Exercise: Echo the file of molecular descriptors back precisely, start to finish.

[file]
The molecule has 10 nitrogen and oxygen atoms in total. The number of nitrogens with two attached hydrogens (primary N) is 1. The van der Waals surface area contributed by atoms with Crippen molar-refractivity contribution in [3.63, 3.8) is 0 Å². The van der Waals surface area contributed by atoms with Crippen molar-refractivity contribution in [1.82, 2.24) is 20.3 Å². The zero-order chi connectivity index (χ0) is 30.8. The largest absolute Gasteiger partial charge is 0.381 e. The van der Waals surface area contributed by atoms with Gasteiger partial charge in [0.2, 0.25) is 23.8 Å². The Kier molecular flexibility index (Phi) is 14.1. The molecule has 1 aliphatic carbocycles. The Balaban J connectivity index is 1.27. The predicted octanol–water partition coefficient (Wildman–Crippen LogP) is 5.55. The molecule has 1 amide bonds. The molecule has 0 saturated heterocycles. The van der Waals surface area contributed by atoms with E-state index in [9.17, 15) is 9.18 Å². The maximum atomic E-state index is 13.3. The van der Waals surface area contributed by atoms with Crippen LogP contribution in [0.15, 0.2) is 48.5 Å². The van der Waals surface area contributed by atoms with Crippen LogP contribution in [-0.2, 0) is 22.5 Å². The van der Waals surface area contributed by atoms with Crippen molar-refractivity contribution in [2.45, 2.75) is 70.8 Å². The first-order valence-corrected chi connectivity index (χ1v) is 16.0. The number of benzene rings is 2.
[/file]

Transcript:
The molecule has 10 nitrogen and oxygen atoms in total. The number of nitrogens with two attached hydrogens (primary N) is 1. The van der Waals surface area contributed by atoms with Crippen molar-refractivity contribution in [3.63, 3.8) is 0 Å². The van der Waals surface area contributed by atoms with Crippen molar-refractivity contribution in [1.82, 2.24) is 20.3 Å². The zero-order chi connectivity index (χ0) is 30.8. The largest absolute Gasteiger partial charge is 0.381 e. The van der Waals surface area contributed by atoms with Gasteiger partial charge in [0.2, 0.25) is 23.8 Å². The Kier molecular flexibility index (Phi) is 14.1. The molecule has 1 aliphatic carbocycles. The Balaban J connectivity index is 1.27. The predicted octanol–water partition coefficient (Wildman–Crippen LogP) is 5.55. The molecule has 1 amide bonds. The molecule has 0 saturated heterocycles. The van der Waals surface area contributed by atoms with E-state index in [9.17, 15) is 9.18 Å². The maximum atomic E-state index is 13.3. The van der Waals surface area contributed by atoms with Crippen LogP contribution in [0.15, 0.2) is 48.5 Å². The van der Waals surface area contributed by atoms with Crippen LogP contribution in [-0.2, 0) is 22.5 Å². The van der Waals surface area contributed by atoms with Crippen molar-refractivity contribution in [2.45, 2.75) is 70.8 Å². The first-order valence-corrected chi connectivity index (χ1v) is 16.0. The number of benzene rings is 2.